The feast day of proto-martyr Stephen the Deacon is coming up right on the heels of the Nativity of Christ on December 27th, and that made me think of death by stoning, a punishment specified for a number of offenses in the laws of the Torah. Last February I explored the concept during my study of the five books of Moses, which I posted HERE. Today as I was perusing the blog of a Christian brother, I came upon this very good word of Elder Païsios, which I want to reproduce here in its entirety. The Elder is one of two recently reposed saints whose words and acts I follow with the attentive eye of a bird intent on catching a worm. The other is, of course, Elder Porphyrios. I confess, these are my two favorite modern 'desert fathers,' and it's because they lived and taught by word and example the way of following Jesus in the modern world.
Here is what Elder Païsios says...
A Christian must not be fanatic; he must have love for and be sensitive towards all people. Those who inconsiderately toss out comments, even if they are true, can cause harm.
I once met a theologian who was extremely pious, but who had the habit of speaking to the (secular) people around him in a very blunt manner; his method penetrated so deeply that it shook them very severely. He told me once: “During a gathering, I said such and such a thing to a lady.” But the way that he said it, crushed her. “Look”, I said to him, “you may be tossing golden crowns studded with diamonds to other people, but the way that you throw them can smash heads, not only the sensitive ones, but the sound ones also.”
Let’s not stone our fellow-man in a so-called “Christian manner.” The person who – in the presence of others – checks someone for having sinned (or speaks in an impassioned manner about a certain person), is not moved by the Spirit of God; he is moved by another spirit.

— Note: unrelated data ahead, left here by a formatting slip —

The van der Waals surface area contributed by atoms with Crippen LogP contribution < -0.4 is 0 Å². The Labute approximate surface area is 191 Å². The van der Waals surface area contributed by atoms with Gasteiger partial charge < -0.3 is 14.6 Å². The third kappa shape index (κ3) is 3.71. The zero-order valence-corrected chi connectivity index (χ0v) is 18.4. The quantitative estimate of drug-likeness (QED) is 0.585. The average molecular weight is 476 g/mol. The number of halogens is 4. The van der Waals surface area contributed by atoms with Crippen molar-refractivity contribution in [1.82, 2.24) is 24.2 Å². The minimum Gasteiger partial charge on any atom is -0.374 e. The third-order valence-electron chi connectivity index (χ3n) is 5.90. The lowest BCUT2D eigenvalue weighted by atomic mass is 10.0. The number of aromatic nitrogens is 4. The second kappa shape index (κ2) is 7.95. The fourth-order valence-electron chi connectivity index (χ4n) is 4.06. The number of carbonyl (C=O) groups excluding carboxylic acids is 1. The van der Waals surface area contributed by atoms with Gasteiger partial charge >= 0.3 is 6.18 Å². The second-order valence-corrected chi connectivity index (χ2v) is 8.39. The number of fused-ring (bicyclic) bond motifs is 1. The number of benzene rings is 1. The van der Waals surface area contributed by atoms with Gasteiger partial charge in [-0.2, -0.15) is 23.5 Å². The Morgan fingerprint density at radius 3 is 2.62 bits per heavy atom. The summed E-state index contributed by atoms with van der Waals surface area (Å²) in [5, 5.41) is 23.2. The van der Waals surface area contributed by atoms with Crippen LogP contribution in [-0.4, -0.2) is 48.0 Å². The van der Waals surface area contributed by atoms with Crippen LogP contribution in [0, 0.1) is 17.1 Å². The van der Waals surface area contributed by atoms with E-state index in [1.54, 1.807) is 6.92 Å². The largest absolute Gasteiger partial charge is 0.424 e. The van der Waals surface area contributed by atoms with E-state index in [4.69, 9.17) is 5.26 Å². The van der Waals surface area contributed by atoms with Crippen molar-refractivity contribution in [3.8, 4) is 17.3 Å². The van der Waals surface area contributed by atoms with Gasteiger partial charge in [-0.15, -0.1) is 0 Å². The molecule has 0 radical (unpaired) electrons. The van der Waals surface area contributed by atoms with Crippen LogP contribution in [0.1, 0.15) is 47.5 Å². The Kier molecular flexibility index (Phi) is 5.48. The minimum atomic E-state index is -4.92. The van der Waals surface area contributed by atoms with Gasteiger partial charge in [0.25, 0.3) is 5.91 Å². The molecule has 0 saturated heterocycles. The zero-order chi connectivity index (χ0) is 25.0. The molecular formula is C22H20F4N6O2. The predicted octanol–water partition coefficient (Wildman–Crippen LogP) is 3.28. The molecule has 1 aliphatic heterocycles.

The way of the Church is LOVE; it differs from the way of the legalists. The Church sees everything with tolerance and seeks to help each person, whatever he may have done, however sinful he may be.
I have observed a peculiar kind of logic in certain pious people. Their piety is a good thing, and their predisposition for good is also a good thing; however, a certain spiritual discernment and amplitude is required so that their piety is not accompanied by narrow-mindedness or strong-headedness. Someone who is truly in a spiritual state must possess and exemplify spiritual discernment; otherwise he will forever remain attached to the “letter of the Law”, and the letter of the Law can be quite deadly.
A truly humble person never behaves like a teacher; he will listen, and, whenever his opinion is requested, he responds humbly. In other words, he replies like a student. He who believes that he is capable of correcting others is filled with egotism.
A person that begins to do something with a good intention and eventually reaches an extreme point, lacks true discernment. His actions exemplify a latent type of egotism that is hidden beneath this behavior; he is unaware of it, because he does not know himself that well, which is why he goes to extremes.
Lord, have mercy on me, Romanós the sinner!